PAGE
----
A NovelBook - 2014
"In a small New England town over half a century ago, a boy is playing with his new toy soldiers in the dirt in front of his house when a shadow falls over him. He looks up to see a striking man, the new minister, Jamie learns later, who with his beautiful wife, will transform the church and the town. The men and boys are a bit in love with Mrs. Jacobs; the women and girls, with the Reverend Jacobs--including Jamie's sisters and mother. Then tragedy strikes, and this charismatic preacher curses God, and is banished from the shocked town. Jamie has demons of his own. Wed to his guitar from age 13, he plays in bands across the country, running from his own family tragedies, losing one job after another when his addictions get the better of him. Decades later, sober and living a decent life, he and Reverend Charles Jacobs meet again in a pact beyond even the Devil's devising, and the many terrifying meanings of Revival are revealed. King imbues this spectacularly rich and dark novel with everything he knows about music, addiction, and religious fanaticism, and every nightmare we ever had about death. This is a masterpiece from King, in the great American tradition of Frank Norris, Nathaniel Hawthorne, and Edgar Allan Poe"-- Provided by publisher.
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... he quoted Jung to me: “The world’s most brilliant confabulators are in asylums.”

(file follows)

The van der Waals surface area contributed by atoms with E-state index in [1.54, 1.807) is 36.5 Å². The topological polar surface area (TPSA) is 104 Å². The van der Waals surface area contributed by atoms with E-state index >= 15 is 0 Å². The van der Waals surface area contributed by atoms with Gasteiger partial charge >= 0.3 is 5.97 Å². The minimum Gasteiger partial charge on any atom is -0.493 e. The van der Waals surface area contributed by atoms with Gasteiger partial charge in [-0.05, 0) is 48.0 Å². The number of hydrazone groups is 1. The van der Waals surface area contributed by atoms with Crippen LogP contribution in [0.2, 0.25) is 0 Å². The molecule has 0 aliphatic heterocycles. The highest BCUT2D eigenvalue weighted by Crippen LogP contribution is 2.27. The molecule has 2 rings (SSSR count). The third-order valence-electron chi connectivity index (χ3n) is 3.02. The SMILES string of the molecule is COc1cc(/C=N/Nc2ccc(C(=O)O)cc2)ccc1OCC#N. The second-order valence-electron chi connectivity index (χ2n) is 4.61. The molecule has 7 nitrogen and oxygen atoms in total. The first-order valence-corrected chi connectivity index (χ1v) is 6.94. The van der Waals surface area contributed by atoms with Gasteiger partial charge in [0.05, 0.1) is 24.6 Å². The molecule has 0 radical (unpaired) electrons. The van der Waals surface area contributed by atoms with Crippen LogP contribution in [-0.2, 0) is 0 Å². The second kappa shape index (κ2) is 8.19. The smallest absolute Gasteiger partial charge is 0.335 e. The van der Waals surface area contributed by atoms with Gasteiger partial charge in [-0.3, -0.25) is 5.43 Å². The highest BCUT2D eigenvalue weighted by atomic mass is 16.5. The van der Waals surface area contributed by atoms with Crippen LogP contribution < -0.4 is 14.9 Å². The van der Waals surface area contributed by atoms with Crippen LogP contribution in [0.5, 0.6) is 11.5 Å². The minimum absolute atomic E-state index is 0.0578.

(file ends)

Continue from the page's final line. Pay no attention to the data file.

He talked about it in extravagant terms—secret of the universe, path to ultimate knowledge—but he had no more idea of what it really was than a toddler has of a gun he finds in Daddy’s closet.
“Music matters,” he told me once. “Pop fiction goes away, TV shows go away, and I defy you to tell me what you saw at the movies two years ago. But music lasts, even pop music. Especially pop music. Sneer at ‘Raindrops Keep Fallin’ on My Head’ if you want to, but people will still be listening to that silly piece of shit fifty years from now.”
I think, no matter how far you’ve
gone from it or how long you’ve been in some other place. Home is where they want you to stay longer.
When I was a child, I spake as a child, I understood as a child, I thought as a child; but when I became a man, I put away childish things. For now we see through a glass, darkly; but then face to face: now I know in part; but then shall I know even as also I am known.
“Let us say plainly what Saint Paul meant when he spoke of that darkened glass. He meant we’re supposed to take it all on faith. If our faith is strong, we’ll go to heaven, and we’ll understand the whole thing when we get there. As if life were a joke, and heaven the place where the cosmic punchline is finally explained to us.
“Revelation, chapter one, verse eight. ‘I am Alpha and Omega, the beginning and the end.’ ..."
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